News Articles

Acteens, Challengers team up for first-ever national project

CHARLESTON, S.C. (BP)–Some led sports camps or Vacation Bible Schools in multi-housing communities. Some worked with migrants, an international congregation or the seafarer’s center. Others painted houses or cleaned up yards. And still others went on prayerwalks through neighborhoods, visited nursing homes or helped out at a medical clinic.

Their ministry tasks varied. But all of the 275 teenagers from nine states were “lighting their world” with the love of Christ.

They were part of the first-ever, national, joint Acteens and Challengers missions project. Coordinated by Charleston Outreach, a ministry arm of Charleston Baptist Association, the co-ed missions venture was held in Charleston June 25-29.

National Woman’s Missionary Union and North American Mission Board leaders worked with the Charleston Outreach staff to pair up ministry assignments with the gifts and interests of each of the 24 church groups involved.

“We want to give students opportunities to experience and participate in missions to learn about themselves and how God can use them in a variety of ministries,” said Tim Rice, a NAMB missionary who directs the association’s seafarer’s ministry. Since April, Rice has been serving as temporary director of Charleston Outreach, which coordinates the ongoing missions efforts of Southern Baptist volunteers in the Charleston area.

Sharon Earls, youth leader at Nazareth Baptist Church, Blacksburg, S.C., brought four boys and 12 girls to Charleston after reading about the event in “Accent,” a WMU magazine for Acteens, and attending a preview retreat. “I wanted our youth to experience what a real mission trip is all about. It’s not a week of vacation, but a ministry experience from which they will grow in the Lord by serving others.”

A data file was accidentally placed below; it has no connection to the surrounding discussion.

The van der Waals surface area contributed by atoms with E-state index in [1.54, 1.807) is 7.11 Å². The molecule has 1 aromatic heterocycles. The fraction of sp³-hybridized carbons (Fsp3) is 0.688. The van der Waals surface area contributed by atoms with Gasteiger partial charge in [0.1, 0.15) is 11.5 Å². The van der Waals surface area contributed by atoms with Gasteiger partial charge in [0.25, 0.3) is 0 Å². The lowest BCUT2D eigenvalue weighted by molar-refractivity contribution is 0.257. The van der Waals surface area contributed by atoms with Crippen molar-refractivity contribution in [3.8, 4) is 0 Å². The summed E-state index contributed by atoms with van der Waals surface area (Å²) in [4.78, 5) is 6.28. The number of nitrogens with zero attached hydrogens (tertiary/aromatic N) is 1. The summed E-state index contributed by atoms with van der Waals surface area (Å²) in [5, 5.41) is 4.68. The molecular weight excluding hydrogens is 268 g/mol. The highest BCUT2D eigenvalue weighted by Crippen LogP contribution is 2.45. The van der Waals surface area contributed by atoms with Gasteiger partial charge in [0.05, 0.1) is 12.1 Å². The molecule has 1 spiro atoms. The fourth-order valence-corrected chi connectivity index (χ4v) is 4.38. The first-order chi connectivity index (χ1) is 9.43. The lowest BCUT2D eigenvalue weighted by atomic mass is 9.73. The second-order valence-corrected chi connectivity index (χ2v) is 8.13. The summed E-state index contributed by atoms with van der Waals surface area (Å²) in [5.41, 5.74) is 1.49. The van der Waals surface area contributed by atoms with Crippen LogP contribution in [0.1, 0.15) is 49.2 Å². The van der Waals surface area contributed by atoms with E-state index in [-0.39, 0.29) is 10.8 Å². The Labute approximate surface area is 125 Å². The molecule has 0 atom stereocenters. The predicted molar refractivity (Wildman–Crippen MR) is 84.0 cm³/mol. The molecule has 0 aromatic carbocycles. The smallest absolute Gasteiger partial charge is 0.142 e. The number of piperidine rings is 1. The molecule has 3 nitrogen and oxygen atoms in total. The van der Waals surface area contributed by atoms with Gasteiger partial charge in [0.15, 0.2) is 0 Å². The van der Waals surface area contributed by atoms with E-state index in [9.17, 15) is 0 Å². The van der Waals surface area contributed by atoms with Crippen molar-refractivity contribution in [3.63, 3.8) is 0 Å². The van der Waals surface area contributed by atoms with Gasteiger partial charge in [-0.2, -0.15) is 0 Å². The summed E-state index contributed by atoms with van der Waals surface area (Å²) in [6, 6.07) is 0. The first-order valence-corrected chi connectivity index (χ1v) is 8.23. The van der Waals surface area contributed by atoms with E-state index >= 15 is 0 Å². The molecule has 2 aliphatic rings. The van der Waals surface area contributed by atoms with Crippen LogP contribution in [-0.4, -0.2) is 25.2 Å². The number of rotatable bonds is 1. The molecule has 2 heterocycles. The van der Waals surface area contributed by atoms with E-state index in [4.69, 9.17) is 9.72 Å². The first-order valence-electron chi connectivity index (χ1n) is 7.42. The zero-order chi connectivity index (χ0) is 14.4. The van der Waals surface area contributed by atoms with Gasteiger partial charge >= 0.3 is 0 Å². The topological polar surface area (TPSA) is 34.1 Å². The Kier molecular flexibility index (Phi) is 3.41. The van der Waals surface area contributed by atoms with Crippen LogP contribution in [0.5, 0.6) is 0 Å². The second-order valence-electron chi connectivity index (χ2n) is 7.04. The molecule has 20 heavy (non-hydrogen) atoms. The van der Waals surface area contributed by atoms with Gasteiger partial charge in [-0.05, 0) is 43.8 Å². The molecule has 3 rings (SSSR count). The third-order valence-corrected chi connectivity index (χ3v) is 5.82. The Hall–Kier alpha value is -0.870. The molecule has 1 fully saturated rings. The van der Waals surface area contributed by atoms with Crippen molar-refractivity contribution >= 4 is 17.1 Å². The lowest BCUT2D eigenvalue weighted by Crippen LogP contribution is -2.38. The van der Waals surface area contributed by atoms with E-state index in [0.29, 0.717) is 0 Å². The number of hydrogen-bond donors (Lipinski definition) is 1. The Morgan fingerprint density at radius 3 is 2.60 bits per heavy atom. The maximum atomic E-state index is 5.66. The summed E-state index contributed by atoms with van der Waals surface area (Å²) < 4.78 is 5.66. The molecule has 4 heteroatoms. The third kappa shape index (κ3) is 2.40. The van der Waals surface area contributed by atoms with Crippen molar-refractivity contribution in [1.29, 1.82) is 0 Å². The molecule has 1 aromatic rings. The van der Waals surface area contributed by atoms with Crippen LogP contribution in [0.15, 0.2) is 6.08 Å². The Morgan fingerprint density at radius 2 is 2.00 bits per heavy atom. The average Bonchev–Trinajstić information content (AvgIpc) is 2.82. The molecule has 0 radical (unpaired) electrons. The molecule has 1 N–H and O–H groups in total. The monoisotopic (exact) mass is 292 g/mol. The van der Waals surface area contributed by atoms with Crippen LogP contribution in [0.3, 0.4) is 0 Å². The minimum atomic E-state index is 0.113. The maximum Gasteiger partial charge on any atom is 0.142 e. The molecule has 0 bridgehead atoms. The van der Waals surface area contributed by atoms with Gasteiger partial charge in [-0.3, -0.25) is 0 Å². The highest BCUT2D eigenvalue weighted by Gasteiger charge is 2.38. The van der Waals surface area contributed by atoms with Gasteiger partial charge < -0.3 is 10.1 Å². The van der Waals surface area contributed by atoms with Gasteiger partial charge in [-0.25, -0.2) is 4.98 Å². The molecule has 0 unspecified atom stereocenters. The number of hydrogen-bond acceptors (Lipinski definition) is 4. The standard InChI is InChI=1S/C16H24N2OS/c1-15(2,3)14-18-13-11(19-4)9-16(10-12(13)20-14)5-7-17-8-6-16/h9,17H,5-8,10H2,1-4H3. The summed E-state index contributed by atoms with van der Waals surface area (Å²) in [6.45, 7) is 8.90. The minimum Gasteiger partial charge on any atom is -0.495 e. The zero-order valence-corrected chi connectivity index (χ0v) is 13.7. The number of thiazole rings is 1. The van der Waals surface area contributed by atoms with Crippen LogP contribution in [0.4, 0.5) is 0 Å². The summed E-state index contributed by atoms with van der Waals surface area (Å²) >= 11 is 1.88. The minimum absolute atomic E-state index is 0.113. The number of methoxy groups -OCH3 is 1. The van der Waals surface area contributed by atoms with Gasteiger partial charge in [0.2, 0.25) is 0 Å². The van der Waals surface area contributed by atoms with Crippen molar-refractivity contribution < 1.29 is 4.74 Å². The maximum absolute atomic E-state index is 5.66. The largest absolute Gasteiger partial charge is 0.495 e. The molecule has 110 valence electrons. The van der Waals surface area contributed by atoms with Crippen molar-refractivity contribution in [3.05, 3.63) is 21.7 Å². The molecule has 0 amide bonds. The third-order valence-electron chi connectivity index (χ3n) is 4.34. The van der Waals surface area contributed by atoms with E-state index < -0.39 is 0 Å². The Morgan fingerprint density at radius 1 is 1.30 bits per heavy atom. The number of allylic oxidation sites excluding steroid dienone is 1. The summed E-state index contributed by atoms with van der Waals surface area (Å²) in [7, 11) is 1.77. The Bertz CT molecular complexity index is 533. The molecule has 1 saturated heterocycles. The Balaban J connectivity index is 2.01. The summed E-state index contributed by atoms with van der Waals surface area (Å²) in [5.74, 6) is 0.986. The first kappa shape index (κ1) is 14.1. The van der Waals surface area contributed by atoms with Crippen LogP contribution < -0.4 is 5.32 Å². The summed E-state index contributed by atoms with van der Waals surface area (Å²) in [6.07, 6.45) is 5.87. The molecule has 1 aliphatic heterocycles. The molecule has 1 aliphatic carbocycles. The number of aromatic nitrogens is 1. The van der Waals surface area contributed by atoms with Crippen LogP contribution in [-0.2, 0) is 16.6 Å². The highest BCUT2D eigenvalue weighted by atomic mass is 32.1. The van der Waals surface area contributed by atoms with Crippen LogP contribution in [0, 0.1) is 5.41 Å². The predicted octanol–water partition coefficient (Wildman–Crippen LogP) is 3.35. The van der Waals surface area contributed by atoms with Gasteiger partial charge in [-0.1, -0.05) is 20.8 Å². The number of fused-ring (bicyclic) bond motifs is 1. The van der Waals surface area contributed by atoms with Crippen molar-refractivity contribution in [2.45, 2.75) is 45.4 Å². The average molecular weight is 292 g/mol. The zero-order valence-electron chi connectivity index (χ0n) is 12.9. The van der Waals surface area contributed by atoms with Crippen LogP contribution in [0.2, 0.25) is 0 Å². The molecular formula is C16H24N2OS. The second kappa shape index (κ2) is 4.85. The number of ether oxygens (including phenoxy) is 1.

Adam Fisher, a seventh-grader from Blacksburg, painted houses and helped load a trailer with recreational equipment, snacks and craft materials for a children’s camp. But what he and eighth grader Hannah Earls enjoyed most was “spending time with the little kids” who attended a Vacation Bible School that the group conducted in a subdivision. “Instead of a teacher always teaching me, I finally got to teach others about the Bible and Jesus’ love for us,” Adam said.

For junior Ashley Turlington and a group of 11 from First Baptist Church at the Mall in Lakeland, Fla., the Acteens/Challengers event provided a firsthand opportunity to see God at work. The group brought lots of toothpaste to give out in toiletry kits, but they still needed toothbrushes. When they arrived in Charleston, they found a dentist’s office near the housing development where they would serve and asked for extra toothbrushes to distribute.

“The dentist gave us 215 toothbrushes,” Ashley rejoiced. The dentist was a Christian who had gone on a mission trip to Venezuela recently, but the toothbrushes had arrived too late for him to take with him. “It’s amazing how God answers prayers!” she exclaimed.

Andrew Huesing, a senior from Cumming, Ga., enjoyed acting out Bible stories, such as the fall of the wall of Jericho, to “get kids interested in God’s Word.” He was part of a group of 12 from Concord Baptist Church that led sports camps at a multi-housing complex and worked with migrants.